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Travel

3 New England off-season getaways

An aerial view of Newport, R.I., shows the

An aerial view of Newport, R.I., shows the Cliff Walk skirting the grand properties of Newport's mansions. Photo Credit: Onne Van Der Wal

For most of us, the Labor Day weekend brought summer to a jarring halt. The kids are back in school, and the daily grind has begun again in earnest. Any wishful thinking about summer vacation is focused on next year.

But for those with some flexibility, the period between Labor Day and Columbus Day can actually be the best time for a summer vacation. Gone are the crowds (and all their children) that turn otherwise charming towns and spectacular beaches into congested, aggravating obstacle courses. Rooms become available (sometimes at reduced prices), as do tables with a view at popular restaurants. You can even find a convenient place to park. Throw in sunny but cooler days, and all those end-ofseason sales -- at everything from souvenir shops to art galleries -- and it's easy to see why for many savvy travelers, Labor Day is the new Memorial Day.

The greatest rewards often are to be reaped at New England's most popular resort towns, places you might have dismissed as not worth the effort and money during the height of the season. Here are three of those now worth a second summer look.

Newport, Rhode Island

The Vanderbilts and Astors have been gone for decades, but the Gilded Age summer playground of the very, very rich is still very, very chic, thanks to Newport's dramatic seaside location, renovated Colonial core and its ongoing appeal to the yachting crowd. Come September, however, the hordes of domestic and overseas visitors practically fall off the Cliff Walk, thus freeing up Little Rhody's top destination, big time.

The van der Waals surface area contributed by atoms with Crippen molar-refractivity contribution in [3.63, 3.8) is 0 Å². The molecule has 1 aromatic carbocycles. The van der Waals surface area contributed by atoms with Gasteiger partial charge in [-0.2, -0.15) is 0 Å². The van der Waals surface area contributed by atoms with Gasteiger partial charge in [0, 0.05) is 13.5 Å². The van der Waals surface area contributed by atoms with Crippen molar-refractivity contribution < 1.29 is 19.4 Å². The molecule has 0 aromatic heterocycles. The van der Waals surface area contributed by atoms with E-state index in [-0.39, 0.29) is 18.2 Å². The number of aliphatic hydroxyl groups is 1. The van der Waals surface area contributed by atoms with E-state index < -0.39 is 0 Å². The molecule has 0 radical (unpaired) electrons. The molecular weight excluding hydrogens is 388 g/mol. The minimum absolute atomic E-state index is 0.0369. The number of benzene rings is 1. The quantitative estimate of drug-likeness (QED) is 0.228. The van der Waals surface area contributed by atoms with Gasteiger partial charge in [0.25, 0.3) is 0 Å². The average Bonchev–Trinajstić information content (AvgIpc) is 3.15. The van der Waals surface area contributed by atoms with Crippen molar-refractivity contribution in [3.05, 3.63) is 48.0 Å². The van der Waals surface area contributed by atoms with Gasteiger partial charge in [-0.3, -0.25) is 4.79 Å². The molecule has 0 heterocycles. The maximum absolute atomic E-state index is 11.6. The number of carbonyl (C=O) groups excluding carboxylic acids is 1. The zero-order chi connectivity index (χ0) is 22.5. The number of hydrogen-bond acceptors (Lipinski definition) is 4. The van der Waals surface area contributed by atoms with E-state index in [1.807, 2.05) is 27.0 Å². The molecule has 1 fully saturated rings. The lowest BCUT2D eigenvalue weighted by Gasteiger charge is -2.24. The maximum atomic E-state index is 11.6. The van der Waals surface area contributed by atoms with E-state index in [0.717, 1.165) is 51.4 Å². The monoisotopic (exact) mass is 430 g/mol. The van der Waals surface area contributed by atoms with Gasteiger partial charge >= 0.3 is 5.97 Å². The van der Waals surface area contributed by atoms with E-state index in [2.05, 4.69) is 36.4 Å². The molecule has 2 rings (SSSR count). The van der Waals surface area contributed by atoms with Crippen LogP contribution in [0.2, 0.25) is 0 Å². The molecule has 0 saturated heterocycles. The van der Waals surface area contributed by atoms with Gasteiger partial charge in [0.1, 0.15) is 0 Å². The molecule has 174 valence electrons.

WHAT TO DO (FREE) Significantly damaged by superstorm Sandy, Newport's famous Cliff Walk was completely reopened this spring. The 3.5-mile paved walk takes you along the bluff overlooking Easton Bay and behind several of the mansions.

WHAT TO DO (FEE) Gawking at conspicuous consumption has always been the thing to do in Newport, and fall just makes it more enjoyable. Ten mansions run by the Preservation Society of Newport County remain open through Oct. 13, with the best deal being your choice of five for $31.50 (401-847-1000, newportmansions.org)

BEACHES Newport's three best beaches are cleverly named First, Second and Third and look out onto Rhode Island Sound, beginning just east of downtown. Parking is free after Labor Day.

STAYING FOR LESS By all means, start your search at the Discover Newport website (listed below) where an extensive list of discounted offers -- such as $179 a night at the elegant downtown Hotel Viking and $100 a night at the beachfront Comfort Inn -- pops up once you enter your target dates. Be sure to read the fine print, as there often are hidden fees and charges.

GETTING THERE Newport is 180 miles east-northeast of New York City via I-95 and RI State Route 138.

INFO Discover Newport, 800-326-6030, discovernewport.org

Kennebunkport, Maine